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Highly touted University of Virginia signee not even playing high school girls' basketball

Ben Rohrbach
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Virginia girls' basketball recruit Mikayla Venson trains with her father Michael. (Linda Davidson/The Washington Post)

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Virginia girls' basketball recruit Mikayla Venson trains with her father Michael. (Linda Davidson/The Washington Post)

Arlington (Va.) Yorktown High senior point guard Mikayla Venson is the top-ranked girls' basketball player in Virginia, and she hasn't played for the Patriots since 2011. If that strikes you as odd, it is. Kind of.

Venson suffered a severe concussion in the third game of her sophomore season and never picked up a basketball for Yorktown again. Yet, this past November, the 5-foot-7 floor general chose the University of Virginia over an array of scholarship offers, including Stanford, Tennessee and California.

How she maintained her status as an elite recruit is the subject of a wonderful Washington Post feature.

The short story? After leading Yorktown in scoring as a freshman and participating in the 2011 USA Basketball U16 National Team trials over the summer, Venson's concussion reportedly occurred against Clifton (Va.) Centreville on Dec. 6, 2011, just three games and 27 free throws into her sophomore season.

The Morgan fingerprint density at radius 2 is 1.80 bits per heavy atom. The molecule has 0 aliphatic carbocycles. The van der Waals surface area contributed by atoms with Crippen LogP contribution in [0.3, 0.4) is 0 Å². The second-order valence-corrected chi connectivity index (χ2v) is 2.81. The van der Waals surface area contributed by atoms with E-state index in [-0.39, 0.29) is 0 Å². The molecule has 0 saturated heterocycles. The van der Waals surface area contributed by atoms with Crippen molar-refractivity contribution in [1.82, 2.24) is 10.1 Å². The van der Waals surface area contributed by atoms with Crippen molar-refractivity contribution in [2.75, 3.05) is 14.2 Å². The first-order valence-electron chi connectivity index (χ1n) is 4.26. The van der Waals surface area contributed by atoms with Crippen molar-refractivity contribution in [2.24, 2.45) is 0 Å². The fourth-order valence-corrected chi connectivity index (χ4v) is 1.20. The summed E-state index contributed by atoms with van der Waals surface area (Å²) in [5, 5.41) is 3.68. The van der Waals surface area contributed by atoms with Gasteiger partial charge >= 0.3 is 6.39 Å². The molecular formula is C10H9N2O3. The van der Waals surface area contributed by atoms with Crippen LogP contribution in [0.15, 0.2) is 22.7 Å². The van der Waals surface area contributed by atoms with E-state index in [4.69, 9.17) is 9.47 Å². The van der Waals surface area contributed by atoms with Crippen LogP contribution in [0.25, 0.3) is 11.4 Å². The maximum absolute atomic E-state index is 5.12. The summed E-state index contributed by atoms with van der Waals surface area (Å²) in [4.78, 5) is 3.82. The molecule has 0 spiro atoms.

"The day after I got the concussion, I didn't know if I wanted to play high school ball anymore with the way I felt," she told The Washington Post. "After playing three games, I didn't know if my body could take shooting 30 free throws. I was just thinking, I need to be smart about this."

The blow to the head left Venson with an array of serious side effects: dizziness, headaches, fatigue, etc. As a result, she finished the school year from home and didn't pick up a basketball for five months, according to the feature. When she tried to play for her AAU team the following summer, the symptoms reportedly returned. She never considered returning to play for the Patriots as a junior.

Instead, she trains 20 hours a week with her father, Michael Venson, The Washington Post's 1989 All-Met Player of the Year who received a McDonald's All-American Game invite as an Oxon Hill (Md.) senior. As a Georgetown freshman, he suffered a knee injury that derailed a promising young basketball career.

This past summer, Mikayla Venson returned to the court competitively, capturing MVP honors in leading Team Takeover to an AAU title at the prestigious Boo Williams Invitational. She was back. That is, until she reportedly suffered another blow to the head that required 14 stitches at the national AAU Super Showcase in Orlando. Thankfully, it wasn't another concussion, but Venson sat out her senior season.

“Our work has taught her the fundamentals of the game,” Michael Venson told The Washington Post. “It kept her hungry and gave her time to have a social life and enjoy being a kid. The way we did it paid off. Now, I’m not saying that it will work for everybody else, but it worked for us.”

Actually, Virginia coach Joanne Boyle told the paper she believes Venson, who carries a reported 4.0 GPA as an upperclassman, may be better for not having played for Yorktown these past two years. "If anything, high school ball may have brought her skill-set down," she said.

In the wake of Venson's success story and a similar scenario in Texas, where UCLA-bound Recee' Caldwell left her top-ranked high school team midseason as a junior last year, it will be interesting to see if this becomes a trend among budding recruits who have $100,000 in scholarship money on the line.

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